alignment score. This is because affine gap model encourages grouping the gaps
rather than adding many small gaps like the constant model. So, when the gaps
are separated, there is more chance to shift each character separately to achieve
higher score. In some cases, this may not be preferred, as it makes it hard
to get the sequence properties when compared to another sequence. Also, although
the constant gap model achieved higher score, the alignment length was increased
by about 9%.
Table 6 shows the maximum improvement achieved using the identity score by changing the number of particles from 125 to 16000 and the number of spaces from 1 to 128. From these results, it was observed that the proposed algorithm improved the initial score and that spaces insertion had more effect than the number of the particles. This is due to the fact that if the initial alignment is good, it is hard to improve the alignment by just changing the original gaps’ positions (particle case) and spaces insertion is needed to achieve a better score.
As mentioned above, the algorithm was also tested on the EUMed grid using different protein families from the BAliBASE benchmark. By using the available resources on the Grid, it was possible to increase the number of particles to 32000. A comparative analysis between the EUMed Grid results and the HPC Linux cluster results is shown in Fig. 6 when the Identity score objective function is used.

Fig. 6: 
EUMed grid results vs. Linux cluster results 
As shown in Fig. 6, the accuracy of the alignment is increased when the number of particles is increased, as the search space is increased and a better chance exists that a more aligned particle is added to the swarm. It is also observed that for some proteins, the algorithm reaches its maximum possible final alignment score by using the 16000 particles available on the cluster. Increasing the number of particles beyond this level by using the EUMed Grid has no effect on increasing the final alignment score which saturates to this maximum value.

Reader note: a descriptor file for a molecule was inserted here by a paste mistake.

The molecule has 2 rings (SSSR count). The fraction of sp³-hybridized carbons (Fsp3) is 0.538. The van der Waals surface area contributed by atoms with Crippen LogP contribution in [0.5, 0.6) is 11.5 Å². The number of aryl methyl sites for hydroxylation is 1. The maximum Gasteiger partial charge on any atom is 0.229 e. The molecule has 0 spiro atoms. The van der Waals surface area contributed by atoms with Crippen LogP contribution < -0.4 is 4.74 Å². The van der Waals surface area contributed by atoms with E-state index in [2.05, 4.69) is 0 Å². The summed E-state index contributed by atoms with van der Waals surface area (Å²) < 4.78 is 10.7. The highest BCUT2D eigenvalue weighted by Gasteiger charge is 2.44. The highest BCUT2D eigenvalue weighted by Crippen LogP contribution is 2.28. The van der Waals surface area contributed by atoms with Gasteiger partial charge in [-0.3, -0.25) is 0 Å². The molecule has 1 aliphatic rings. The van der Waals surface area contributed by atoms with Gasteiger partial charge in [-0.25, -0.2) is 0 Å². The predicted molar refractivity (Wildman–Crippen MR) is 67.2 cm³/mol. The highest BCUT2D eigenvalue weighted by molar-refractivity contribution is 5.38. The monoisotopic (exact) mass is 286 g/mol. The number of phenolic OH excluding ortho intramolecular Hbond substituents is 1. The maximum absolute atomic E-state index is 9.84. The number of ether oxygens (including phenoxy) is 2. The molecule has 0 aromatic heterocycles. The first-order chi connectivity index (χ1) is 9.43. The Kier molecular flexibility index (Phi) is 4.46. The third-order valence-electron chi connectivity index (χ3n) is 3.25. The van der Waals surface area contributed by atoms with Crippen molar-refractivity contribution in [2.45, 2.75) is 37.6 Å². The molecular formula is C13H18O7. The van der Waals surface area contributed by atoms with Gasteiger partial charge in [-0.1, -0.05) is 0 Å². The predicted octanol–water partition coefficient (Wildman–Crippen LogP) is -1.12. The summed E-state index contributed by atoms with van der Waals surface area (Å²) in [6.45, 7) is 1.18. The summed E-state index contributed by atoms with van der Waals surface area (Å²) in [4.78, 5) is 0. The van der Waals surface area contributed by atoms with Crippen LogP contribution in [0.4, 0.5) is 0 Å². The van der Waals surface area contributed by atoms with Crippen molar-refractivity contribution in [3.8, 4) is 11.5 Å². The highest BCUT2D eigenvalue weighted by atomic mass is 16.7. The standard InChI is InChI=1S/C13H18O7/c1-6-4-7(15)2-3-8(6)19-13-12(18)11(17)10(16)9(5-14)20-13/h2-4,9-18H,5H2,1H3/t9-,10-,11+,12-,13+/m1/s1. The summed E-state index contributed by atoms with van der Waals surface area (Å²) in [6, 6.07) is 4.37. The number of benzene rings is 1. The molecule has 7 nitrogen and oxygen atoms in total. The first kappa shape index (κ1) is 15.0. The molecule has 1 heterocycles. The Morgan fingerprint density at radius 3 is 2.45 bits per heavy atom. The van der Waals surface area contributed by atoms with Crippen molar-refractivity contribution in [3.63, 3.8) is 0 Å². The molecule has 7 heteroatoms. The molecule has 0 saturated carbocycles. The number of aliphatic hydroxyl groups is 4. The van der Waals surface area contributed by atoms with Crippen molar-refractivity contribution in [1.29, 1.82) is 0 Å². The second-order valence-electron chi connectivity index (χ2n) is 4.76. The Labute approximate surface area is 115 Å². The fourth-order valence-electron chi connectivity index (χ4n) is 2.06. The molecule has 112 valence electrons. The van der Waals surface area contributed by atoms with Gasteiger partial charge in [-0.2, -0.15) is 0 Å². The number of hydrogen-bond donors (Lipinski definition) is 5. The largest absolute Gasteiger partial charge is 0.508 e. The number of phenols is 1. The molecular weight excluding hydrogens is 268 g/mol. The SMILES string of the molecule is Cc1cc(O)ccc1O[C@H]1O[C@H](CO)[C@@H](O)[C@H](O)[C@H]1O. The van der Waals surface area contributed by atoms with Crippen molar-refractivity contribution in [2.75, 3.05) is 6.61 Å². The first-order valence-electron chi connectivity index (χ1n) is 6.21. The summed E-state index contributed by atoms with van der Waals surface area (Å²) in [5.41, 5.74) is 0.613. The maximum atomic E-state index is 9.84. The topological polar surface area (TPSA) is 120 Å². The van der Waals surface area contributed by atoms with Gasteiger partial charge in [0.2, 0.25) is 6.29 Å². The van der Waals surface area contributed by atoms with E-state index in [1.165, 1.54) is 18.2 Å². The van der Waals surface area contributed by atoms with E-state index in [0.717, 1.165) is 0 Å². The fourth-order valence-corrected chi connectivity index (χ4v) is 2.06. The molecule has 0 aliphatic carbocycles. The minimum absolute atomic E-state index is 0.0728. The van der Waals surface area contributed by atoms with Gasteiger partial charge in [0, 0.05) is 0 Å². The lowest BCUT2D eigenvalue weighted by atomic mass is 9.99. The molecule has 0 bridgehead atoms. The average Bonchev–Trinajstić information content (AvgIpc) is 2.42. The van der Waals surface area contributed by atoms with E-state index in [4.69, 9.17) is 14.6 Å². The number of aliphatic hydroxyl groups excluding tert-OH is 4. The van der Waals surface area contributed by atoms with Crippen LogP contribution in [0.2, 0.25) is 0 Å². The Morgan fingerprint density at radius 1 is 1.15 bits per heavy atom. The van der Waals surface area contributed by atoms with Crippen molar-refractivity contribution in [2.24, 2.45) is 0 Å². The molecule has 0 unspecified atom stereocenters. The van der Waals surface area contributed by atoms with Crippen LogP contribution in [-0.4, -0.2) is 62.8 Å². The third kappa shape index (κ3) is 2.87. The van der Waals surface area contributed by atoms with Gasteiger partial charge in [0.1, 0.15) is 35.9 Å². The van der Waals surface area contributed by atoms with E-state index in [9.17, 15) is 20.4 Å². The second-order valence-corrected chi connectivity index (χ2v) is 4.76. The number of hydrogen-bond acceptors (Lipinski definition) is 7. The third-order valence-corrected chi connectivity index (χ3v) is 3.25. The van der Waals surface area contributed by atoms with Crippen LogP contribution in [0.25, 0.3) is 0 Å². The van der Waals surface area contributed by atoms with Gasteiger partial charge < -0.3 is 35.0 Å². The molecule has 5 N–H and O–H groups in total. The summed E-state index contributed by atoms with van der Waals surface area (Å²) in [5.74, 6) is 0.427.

Scalability analysis: To evaluate the algorithm performance and scalability, different types of tests were performed. In those tests, large sequences were used (up to 10000 residues). Also the number of used processes was changed to cover the range (1, 2, 4, 8, 16, 32) and the number of cluster instances was changed from 1 instance up to 6 instances. When one cluster instance is used with one process, this means that the algorithm is totally sequential and no parallelization at all.
It was observed that the algorithm speedup increases till the total number of the used processes on each cluster instance is 8, then the speedup begins to decrease again due to the overloading and context switching between the processes.
The algorithm was able to achieve a max speedup of 30 when 32 processes were used over 6 cluster instances comparing to the sequential case. In this case the algorithm time was reduced from 24 min to 0.8 min.
CONCLUSION
In this study, a parallel PSO algorithm is presented to solve the sequence
alignment problem. The proposed algorithm was implemented using the MPICH2 and
run over a Linux cluster. Algorithm accuracy was tested over 4 protein families
using Clustal X’s output as an initial alignment. The proposed algorithm
is not limited to the Clustal X tool and can work with any other tool for initial
alignment.
It was observed that the algorithm improved the initial alignment score for all protein families under test. The proposed algorithm gave very similar results when tested using the PAM250 and BLOSUM45 substitution matrices. For gap penalty models, it achieved better score with the constant gap model than the affine gap model, but the alignment length increased about 9% for some sequences. By using the EUMed Grid, it was possible to increase the number of used particles and achieve better alignment.
The proposed algorithm also showed good scalability vs. the number of nodes in the cluster and achieved almost 30 times speedup using 6 nodes. It also proved to work well with very long sequences (up to 10000 residues). The main advantages of the proposed parallel PSO algorithm is its ability to explore more search space than the sequential PSO algorithm without affecting the processing time and its support of different objective functions and substitution matrices.
In future research, more tests will be applied on the proposed algorithm using different benchmarks, other substitution matrices will be supported and other mutation techniques will be investigated to improve the initial generated particles.